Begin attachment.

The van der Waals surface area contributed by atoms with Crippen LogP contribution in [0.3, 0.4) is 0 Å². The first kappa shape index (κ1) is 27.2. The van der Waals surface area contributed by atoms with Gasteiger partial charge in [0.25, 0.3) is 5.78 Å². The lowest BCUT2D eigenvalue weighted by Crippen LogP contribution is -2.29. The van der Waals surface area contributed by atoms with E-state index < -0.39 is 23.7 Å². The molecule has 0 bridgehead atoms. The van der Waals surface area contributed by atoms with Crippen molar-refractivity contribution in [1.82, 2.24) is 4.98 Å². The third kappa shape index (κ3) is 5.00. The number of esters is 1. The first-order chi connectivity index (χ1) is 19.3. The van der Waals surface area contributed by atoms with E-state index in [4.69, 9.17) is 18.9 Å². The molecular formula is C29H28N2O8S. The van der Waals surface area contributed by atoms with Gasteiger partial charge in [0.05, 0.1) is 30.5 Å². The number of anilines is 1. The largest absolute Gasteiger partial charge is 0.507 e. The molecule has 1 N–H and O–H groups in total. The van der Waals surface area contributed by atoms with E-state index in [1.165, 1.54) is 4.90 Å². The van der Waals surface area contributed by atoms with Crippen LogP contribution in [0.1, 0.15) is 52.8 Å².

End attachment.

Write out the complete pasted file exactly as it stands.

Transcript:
The van der Waals surface area contributed by atoms with Crippen LogP contribution in [0.3, 0.4) is 0 Å². The first kappa shape index (κ1) is 27.2. The van der Waals surface area contributed by atoms with Gasteiger partial charge in [0.25, 0.3) is 5.78 Å². The lowest BCUT2D eigenvalue weighted by Crippen LogP contribution is -2.29. The van der Waals surface area contributed by atoms with E-state index < -0.39 is 23.7 Å². The molecule has 0 bridgehead atoms. The van der Waals surface area contributed by atoms with Crippen molar-refractivity contribution in [1.82, 2.24) is 4.98 Å². The third kappa shape index (κ3) is 5.00. The number of esters is 1. The first-order chi connectivity index (χ1) is 19.3. The van der Waals surface area contributed by atoms with E-state index in [4.69, 9.17) is 18.9 Å². The molecular formula is C29H28N2O8S. The van der Waals surface area contributed by atoms with Gasteiger partial charge in [0.05, 0.1) is 30.5 Å². The number of anilines is 1. The largest absolute Gasteiger partial charge is 0.507 e. The molecule has 1 N–H and O–H groups in total. The van der Waals surface area contributed by atoms with E-state index in [1.165, 1.54) is 4.90 Å². The van der Waals surface area contributed by atoms with Crippen LogP contribution in [0.1, 0.15) is 52.8 Å².